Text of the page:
Checking geometry

The process of converting the mountain rasters to shapes (step iii) results in cases of apparent shape self-intersections, for example in points where shapes touch themselves. The layers provided have been geometrically corrected by applying a buffer of size zero, but it is prudent to check and correct the geometries before the shapes are used in any calculations, especially after intersecting the GMBA Inventory v2.0_broad version with one of the mountain definitions and polygonising it.

Selecting polygons from the hierarchical structure

The hierarchical structure allows users to zoom into mountain systems and their subranges and explore the changing spatial patterns with increasing spatial resolution. However, as a result of differences in mountain toponymical information density and of physiographic differences in the position of mountain systems and their subranges, the number of levels in the mountain hierarchy constructed from the parent-child relationships for each basic unit varies between 4 and 10. This puts many small ocean island ranges at the same level in the hierarchy (level 4) as some continental mountain systems, which is not useful for global scale comparative mountain research. For such research, we encourage the use of our selection of 292 mountain systems or a custom selection of non-overlapping mountain ranges made using the GMBA Inventory v2.0_SelectionTool or the associated R package gmbaR.

The Excel-based Selection Tool (GMBA Inventory v2.0_Selection_Tool.xlsx) includes the entire GMBA Inventory v2.0_standard attribute table and allows the user to make a customised selection of mountain ranges. Changing the cell value in column ‘Range Selector’ to ‘x’, selects the range and all its subranges (the range and its subranges are highlighted). If a child of any selected range is also selected (i.e., a subrange within the highlighted list), a warning appears in column “Overlap_Warning”, as a parent always overlaps with a child. The list of selected mountain range IDs (GMBA_ID_V2) can be imported into a GIS or to R to select the desired mountain range shapes. Alternatively, the R package gmbaR allows seamless work with the mountain inventory in R (the package can be installed from The GMBA Inventory v2.0 can be directly read to R, and mountain ranges can be selected based on, for example, different Selection Tool attributes (gmba_select()) or point coordinates (gmba_ids_from_points()).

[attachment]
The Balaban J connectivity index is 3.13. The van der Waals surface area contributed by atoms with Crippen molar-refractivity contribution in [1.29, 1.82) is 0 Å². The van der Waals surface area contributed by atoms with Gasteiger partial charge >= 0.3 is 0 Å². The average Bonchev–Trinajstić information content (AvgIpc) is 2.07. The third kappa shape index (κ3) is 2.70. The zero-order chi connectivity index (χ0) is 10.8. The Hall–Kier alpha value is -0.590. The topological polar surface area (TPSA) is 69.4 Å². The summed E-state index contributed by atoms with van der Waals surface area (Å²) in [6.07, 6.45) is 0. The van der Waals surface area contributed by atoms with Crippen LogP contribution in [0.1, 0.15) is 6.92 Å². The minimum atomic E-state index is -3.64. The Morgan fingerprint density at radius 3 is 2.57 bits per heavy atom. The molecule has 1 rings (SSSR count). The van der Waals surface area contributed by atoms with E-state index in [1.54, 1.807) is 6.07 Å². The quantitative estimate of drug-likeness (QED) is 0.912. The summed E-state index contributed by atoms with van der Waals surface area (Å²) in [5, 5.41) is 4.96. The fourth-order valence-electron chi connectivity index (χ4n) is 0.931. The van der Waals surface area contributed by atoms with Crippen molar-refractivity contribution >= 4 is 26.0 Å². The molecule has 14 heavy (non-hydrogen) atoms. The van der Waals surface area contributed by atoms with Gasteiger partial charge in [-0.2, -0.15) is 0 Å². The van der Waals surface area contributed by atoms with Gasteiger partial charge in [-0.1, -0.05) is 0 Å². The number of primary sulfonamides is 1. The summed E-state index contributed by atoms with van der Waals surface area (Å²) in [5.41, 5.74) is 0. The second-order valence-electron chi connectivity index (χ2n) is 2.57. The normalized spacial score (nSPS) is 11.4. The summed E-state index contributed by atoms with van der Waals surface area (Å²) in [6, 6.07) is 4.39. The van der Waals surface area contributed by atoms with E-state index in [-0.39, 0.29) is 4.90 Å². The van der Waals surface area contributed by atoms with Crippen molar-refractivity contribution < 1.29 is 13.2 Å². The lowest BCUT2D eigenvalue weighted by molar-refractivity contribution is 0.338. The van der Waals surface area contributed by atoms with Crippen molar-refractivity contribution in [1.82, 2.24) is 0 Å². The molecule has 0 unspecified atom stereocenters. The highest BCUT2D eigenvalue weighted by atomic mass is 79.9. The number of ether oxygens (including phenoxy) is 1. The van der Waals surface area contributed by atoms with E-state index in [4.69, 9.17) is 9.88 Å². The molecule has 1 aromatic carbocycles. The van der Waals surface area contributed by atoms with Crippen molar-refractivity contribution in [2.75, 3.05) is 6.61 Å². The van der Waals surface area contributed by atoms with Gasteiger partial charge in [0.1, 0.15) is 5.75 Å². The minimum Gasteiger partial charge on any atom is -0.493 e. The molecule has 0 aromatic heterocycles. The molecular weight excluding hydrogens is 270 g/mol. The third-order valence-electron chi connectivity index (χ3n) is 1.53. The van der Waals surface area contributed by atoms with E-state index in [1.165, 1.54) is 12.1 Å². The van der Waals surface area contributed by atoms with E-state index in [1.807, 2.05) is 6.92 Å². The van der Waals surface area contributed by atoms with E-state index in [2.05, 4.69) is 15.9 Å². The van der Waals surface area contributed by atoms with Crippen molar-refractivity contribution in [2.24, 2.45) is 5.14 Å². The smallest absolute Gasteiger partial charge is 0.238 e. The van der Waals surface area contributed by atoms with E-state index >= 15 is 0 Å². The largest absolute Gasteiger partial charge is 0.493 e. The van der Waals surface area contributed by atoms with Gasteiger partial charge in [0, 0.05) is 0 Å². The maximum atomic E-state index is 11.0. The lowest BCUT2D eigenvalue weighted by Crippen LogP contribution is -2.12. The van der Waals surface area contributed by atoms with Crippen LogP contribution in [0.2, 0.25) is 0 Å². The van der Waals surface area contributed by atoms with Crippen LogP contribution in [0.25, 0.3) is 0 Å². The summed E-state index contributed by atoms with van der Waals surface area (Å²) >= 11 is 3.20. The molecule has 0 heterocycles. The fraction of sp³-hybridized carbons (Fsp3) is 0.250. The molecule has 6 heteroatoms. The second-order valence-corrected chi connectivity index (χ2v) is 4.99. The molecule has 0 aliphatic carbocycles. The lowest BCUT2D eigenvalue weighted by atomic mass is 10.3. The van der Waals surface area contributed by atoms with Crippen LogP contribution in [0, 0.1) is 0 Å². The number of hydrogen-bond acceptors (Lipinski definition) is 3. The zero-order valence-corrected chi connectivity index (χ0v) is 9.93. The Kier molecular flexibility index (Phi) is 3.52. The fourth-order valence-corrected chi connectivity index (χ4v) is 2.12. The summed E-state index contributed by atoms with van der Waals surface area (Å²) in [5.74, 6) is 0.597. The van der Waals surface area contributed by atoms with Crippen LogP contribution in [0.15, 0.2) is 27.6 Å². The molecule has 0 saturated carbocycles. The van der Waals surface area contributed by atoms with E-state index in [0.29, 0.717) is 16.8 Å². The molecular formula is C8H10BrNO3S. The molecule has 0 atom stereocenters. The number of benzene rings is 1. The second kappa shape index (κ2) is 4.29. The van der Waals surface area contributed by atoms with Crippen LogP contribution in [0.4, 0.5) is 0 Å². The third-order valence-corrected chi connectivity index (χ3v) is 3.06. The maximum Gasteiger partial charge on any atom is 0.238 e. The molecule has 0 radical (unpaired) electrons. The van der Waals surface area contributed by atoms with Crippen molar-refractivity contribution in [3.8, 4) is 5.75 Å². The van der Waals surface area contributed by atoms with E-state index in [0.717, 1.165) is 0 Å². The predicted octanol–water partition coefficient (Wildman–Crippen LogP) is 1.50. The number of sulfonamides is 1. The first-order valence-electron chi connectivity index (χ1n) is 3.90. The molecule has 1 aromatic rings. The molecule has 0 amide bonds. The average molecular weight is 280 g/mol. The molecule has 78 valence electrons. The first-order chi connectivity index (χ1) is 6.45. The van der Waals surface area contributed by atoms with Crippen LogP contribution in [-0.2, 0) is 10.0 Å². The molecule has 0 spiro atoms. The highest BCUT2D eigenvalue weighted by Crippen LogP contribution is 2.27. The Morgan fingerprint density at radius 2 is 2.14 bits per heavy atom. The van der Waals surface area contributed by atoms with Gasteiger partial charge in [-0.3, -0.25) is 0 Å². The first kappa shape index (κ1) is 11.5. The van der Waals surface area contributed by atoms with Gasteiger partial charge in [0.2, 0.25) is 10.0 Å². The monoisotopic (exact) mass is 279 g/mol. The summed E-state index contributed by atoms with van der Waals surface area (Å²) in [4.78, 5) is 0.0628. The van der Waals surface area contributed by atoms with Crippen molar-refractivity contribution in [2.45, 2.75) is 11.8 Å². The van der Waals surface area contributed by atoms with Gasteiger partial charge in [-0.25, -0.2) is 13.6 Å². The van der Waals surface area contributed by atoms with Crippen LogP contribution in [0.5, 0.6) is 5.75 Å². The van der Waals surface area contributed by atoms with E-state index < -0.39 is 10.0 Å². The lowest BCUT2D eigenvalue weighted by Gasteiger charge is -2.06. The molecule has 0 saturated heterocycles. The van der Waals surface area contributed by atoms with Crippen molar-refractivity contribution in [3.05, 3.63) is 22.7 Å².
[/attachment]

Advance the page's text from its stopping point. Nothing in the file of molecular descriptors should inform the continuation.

The GMBA Inventory v2.0 is a spatially explicit inventory of mountain ranges across the world of unprecedented completeness. Several assumptions or decisions had to be made to make the development of this resource explicit and transparent:

  1. i.

    Status of the inventory: The GMBA Inventory v2.0_standard is an operational and spatially explicit collection of mountain range identifiers at various geographical scales. It offers a listing of mountain range names and associated map shapes representing their spatial extent. It enables quantitative comparisons from a regional to the global level. The inventory does not replace existing national or regional mountain classifications nor does it pretend to represent a new standard or official gazetteer.

  2. ii.

    Naming of the mountain ranges: for the primary mountain range identifier we have given preference to the name as it appears on topographical maps. However, other sources of mountain range identification (such as landscape and physiographic classifications or complete mountain hierarchies) sometimes use different nomenclature, and mountain ranges are sometimes known under different names according to the source or classification system. Given that in the (scientific) literature geographical features are typically named in English, we chose the English name as the main textual identifier of most map units in the inventory. In addition, we provide the names in seven globally spoken languages, as well as in all additional languages spoken in the countries where the range occurs and available on Wikidata. By doing so, we also include indigenous or local names. To date, the number of mountain ranges with indigenous or local language translations is still very limited in Wikidata.

  3. iii.

    Delineation of the mountain ranges: no universal agreement exists as to where a mountain range grades into surrounding lower areas. Different attributes of landforms can be considered to determine what a mountain (range) is (relief, lithology, geomorphology, culture), and such perspectives are different between individuals and communities. Here we adopted a purely morphometric approach, which leads to a conservative delineation of low and scattered mountains, in which only the most rugged cores have been included. The shapes representing these mountain ranges in the inventory might therefore differ quite markedly from what is generally considered to be part of these low mountain systems. As the outer borders of the mountain shapes in the GMBA Inventory v2.0_broad correspond to the geometric union of the three definitions (and an additional 5 km buffer) it should only be used after intersection with one of these definitions available on the Global Mountain Explorer, or any other mountain definition.